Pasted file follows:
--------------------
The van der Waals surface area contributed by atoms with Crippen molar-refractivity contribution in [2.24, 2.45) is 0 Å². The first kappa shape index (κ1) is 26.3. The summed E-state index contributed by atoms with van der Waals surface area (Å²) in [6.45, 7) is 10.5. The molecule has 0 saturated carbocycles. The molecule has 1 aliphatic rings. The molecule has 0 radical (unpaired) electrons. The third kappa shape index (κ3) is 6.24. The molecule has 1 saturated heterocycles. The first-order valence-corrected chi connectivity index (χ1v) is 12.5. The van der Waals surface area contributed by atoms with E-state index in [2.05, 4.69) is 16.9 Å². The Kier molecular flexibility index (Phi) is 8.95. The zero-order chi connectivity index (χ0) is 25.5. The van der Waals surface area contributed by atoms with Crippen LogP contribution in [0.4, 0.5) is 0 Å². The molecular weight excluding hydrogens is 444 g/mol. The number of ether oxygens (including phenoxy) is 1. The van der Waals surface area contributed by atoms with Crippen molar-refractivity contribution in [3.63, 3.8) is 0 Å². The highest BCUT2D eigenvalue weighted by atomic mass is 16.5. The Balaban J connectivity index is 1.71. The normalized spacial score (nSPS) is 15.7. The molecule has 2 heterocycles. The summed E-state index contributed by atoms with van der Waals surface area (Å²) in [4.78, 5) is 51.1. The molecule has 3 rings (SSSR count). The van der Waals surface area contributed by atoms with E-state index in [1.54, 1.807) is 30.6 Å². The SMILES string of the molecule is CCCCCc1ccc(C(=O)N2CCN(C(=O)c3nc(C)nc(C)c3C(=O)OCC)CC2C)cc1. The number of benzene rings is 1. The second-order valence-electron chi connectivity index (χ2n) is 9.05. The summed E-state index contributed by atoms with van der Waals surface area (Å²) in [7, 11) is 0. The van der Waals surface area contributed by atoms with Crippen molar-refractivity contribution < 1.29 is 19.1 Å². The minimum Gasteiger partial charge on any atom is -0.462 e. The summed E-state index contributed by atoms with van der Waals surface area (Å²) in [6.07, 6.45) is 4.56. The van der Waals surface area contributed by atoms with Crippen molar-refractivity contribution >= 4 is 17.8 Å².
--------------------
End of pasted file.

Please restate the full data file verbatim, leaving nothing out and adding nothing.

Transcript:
The van der Waals surface area contributed by atoms with Crippen molar-refractivity contribution in [2.24, 2.45) is 0 Å². The first kappa shape index (κ1) is 26.3. The summed E-state index contributed by atoms with van der Waals surface area (Å²) in [6.45, 7) is 10.5. The molecule has 0 saturated carbocycles. The molecule has 1 aliphatic rings. The molecule has 0 radical (unpaired) electrons. The third kappa shape index (κ3) is 6.24. The molecule has 1 saturated heterocycles. The first-order valence-corrected chi connectivity index (χ1v) is 12.5. The van der Waals surface area contributed by atoms with E-state index in [2.05, 4.69) is 16.9 Å². The Kier molecular flexibility index (Phi) is 8.95. The zero-order chi connectivity index (χ0) is 25.5. The van der Waals surface area contributed by atoms with Crippen LogP contribution in [0.4, 0.5) is 0 Å². The molecular weight excluding hydrogens is 444 g/mol. The number of ether oxygens (including phenoxy) is 1. The van der Waals surface area contributed by atoms with Crippen molar-refractivity contribution in [3.63, 3.8) is 0 Å². The highest BCUT2D eigenvalue weighted by atomic mass is 16.5. The Balaban J connectivity index is 1.71. The normalized spacial score (nSPS) is 15.7. The molecule has 2 heterocycles. The summed E-state index contributed by atoms with van der Waals surface area (Å²) in [4.78, 5) is 51.1. The molecule has 3 rings (SSSR count). The van der Waals surface area contributed by atoms with E-state index in [1.54, 1.807) is 30.6 Å². The SMILES string of the molecule is CCCCCc1ccc(C(=O)N2CCN(C(=O)c3nc(C)nc(C)c3C(=O)OCC)CC2C)cc1. The number of benzene rings is 1. The second-order valence-electron chi connectivity index (χ2n) is 9.05. The summed E-state index contributed by atoms with van der Waals surface area (Å²) in [7, 11) is 0. The van der Waals surface area contributed by atoms with Crippen molar-refractivity contribution < 1.29 is 19.1 Å². The minimum Gasteiger partial charge on any atom is -0.462 e. The summed E-state index contributed by atoms with van der Waals surface area (Å²) in [6.07, 6.45) is 4.56. The van der Waals surface area contributed by atoms with Crippen molar-refractivity contribution >= 4 is 17.8 Å².